Small scale investment fund

I have been thinking for a while about managing investments on behalf of family and friends to increase the funds I have available to play with to fulfil all the investment ideas I have. I would like to charge a management fee modelled on that used by Warren Buffett in his early days. Something along the lines of taking a proportion of investment income above a certain benchmark (such as the long-term government bond rate), which would remain invested alongside investor's capital. To stop me making silly investments and put my investors at ease, I would also offer a personal guarantee to reimburse losses up to this benchmark rate. I know it sounds a lot like the way the scrapped resources super profits tax worked, but I got the ideas from the biography on Buffett entitled "Snowball". I think the model does a much better and fairer job of aligning the incentives of the fund manager to the interests of investors. I find it a bit rich when large fund managers take their 2% fee even as their funds halve in value (and sometimes take a performance fee on top for not losing as much as the index!!:().

Such a fund could be used for property investments, but I would probably focus more on listed equities. Anyway, I find the Corporations Act more than a little light reading so I was hoping people here could point me in the right direction for the best way to set up such a fund without needing to go through such a load of red tape to make it not worthwhile. For example, I would like to avoid the need to obtain an AFS licence (at least until I have many millions under management :D). The exemptions for small-scale offerings that have less than 20 investors and raise less than $2m per 12 month period look promising. I wouldn't be advertising it publicly. Has anyone had any experience setting up something like this and are there any tricks to watch out for?

What would be the best structure for such a fund? I imagine a unit trust would be the easiest to manage.

For more on the topic, and which prompted me to post after having it rolling around in my head for so long, see the July issue of API and the accompanying web special on DIY property syndicates (http://www.apimagazine.com.au/api-online/web-specials/2010/07/diy-syndicates). Are there any legal differences (apart from stamp duty liability) between syndicates investing in property or shares?
 
The exemptions for small-scale offerings that have less than 20 investors and raise less than $2m per 12 month period look promising. I wouldn't be advertising it publicly. Has anyone had any experience setting up something like this and are there any tricks to watch out for?

Definitely use the 2-12-20 rule - or you will run foul of ASIC really fast.

The main trick to watch our for is to try not to lose your client's money (as stupid as it sounds...).... I am not sure how you will provide the guarantee?

Takes a bit to stay on top of the accounting however if you have a lot of transactions.

Also, you need to take into account how the returns are "paid" to the investors - i.e. as CG? Do they get dividends passed on? Do they get and franking credits passed on?

It may be simpler to set up a DFT, raise the capital as loans, and paying the investors a varying interest on that loan based on the returns of your activities. You may also need to consider witholding tax etc (i.e. collect tax file # etc) with regards to your payees.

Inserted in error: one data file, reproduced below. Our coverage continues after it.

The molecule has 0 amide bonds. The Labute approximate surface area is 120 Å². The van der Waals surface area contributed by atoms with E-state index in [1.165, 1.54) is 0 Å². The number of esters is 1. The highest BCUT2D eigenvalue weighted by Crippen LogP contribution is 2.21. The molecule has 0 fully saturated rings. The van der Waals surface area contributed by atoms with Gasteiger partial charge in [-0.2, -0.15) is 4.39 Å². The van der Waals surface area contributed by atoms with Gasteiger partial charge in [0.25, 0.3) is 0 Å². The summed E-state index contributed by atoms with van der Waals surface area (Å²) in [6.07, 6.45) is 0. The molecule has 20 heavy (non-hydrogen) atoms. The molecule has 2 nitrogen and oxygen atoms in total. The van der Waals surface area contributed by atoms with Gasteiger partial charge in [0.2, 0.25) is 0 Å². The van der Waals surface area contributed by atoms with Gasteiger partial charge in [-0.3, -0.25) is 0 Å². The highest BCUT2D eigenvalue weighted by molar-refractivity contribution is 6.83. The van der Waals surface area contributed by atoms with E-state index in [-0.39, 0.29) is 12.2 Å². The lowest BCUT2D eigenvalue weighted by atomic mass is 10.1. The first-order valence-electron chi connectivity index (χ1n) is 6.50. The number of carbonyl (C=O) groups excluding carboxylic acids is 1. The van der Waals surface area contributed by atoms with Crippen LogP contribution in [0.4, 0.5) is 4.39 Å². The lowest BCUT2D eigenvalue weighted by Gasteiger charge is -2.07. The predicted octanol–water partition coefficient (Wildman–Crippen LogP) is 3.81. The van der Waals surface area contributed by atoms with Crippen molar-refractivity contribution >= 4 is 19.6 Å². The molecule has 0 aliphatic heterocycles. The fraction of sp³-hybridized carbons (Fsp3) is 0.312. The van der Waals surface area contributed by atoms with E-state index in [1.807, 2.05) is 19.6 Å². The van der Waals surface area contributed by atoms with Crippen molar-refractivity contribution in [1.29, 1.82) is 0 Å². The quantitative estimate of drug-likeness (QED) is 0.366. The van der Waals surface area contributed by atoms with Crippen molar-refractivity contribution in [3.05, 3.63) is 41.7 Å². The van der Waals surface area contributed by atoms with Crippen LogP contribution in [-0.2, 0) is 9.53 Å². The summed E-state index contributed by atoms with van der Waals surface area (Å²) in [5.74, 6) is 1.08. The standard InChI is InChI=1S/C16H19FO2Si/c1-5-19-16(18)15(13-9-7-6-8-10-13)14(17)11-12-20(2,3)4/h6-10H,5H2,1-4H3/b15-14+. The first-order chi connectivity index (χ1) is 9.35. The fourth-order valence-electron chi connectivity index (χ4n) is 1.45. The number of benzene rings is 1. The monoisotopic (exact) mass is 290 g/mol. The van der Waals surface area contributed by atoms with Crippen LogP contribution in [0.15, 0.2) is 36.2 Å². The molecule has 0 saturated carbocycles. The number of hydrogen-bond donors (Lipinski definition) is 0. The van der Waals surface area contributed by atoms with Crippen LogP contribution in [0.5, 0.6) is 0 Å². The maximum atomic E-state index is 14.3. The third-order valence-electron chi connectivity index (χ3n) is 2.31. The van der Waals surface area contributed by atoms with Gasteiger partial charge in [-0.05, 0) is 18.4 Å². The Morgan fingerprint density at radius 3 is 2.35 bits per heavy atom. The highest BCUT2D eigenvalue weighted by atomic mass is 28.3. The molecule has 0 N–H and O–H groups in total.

Cheers,

The Y-man
 
You will need specialist legal advice on this - you don't want to fall foul of ASIC.

This would be classed as a managed investment scheme under s9 of the Corporations Act
http://www.austlii.edu.au/au/legis/cth/consol_act/ca2001172/s9.html#managed_investment_scheme

s 601ED describes when these have to be registered.
http://www.austlii.edu.au/au/legis/cth/consol_act/ca2001172/s601ed.html

See also Chapter 5C of the corporations act in general.

Please let us know what you find out too.

Thanks Terry,

http://www.austlii.edu.au/au/legis/cth/consol_act/ca2001172/s1012e.html seems to be the exemption I would be looking to work under. (And yes, I would get legal advice before proceeding, but wanted to educate myself a little first.)
 
Definitely use the 2-12-20 rule - or you will run foul of ASIC really fast.

The main trick to watch our for is to try not to lose your client's money (as stupid as it sounds...).... I am not sure how you will provide the guarantee?

Yeah, not sure exactly either, although to start out with just family members as investors, perhaps my word and reputation are enough to build trust. Perhaps down the track, I could lodge collateral as security against the guarantee.

Takes a bit to stay on top of the accounting however if you have a lot of transactions.

Also, you need to take into account how the returns are "paid" to the investors - i.e. as CG? Do they get dividends passed on? Do they get and franking credits passed on?

It may be simpler to set up a DFT, raise the capital as loans, and paying the investors a varying interest on that loan based on the returns of your activities. You may also need to consider witholding tax etc (i.e. collect tax file # etc) with regards to your payees.

I would have thought that a unit trust can distribute income in various forms (CG, franked dividends etc.) proportionally to the performance of the underlying assets. I know with managed funds I have invested in, I get a statement after the end of the financial year stating the various components of the distributions so I know what to put on the tax return. By law a trust must distribute all income to holders. I had thought of a DFT as an option, but thought the investors might not like the discretionary nature of the trust. With a unit trust, the unit holders have an entitlement to the income and underlying assets.
 
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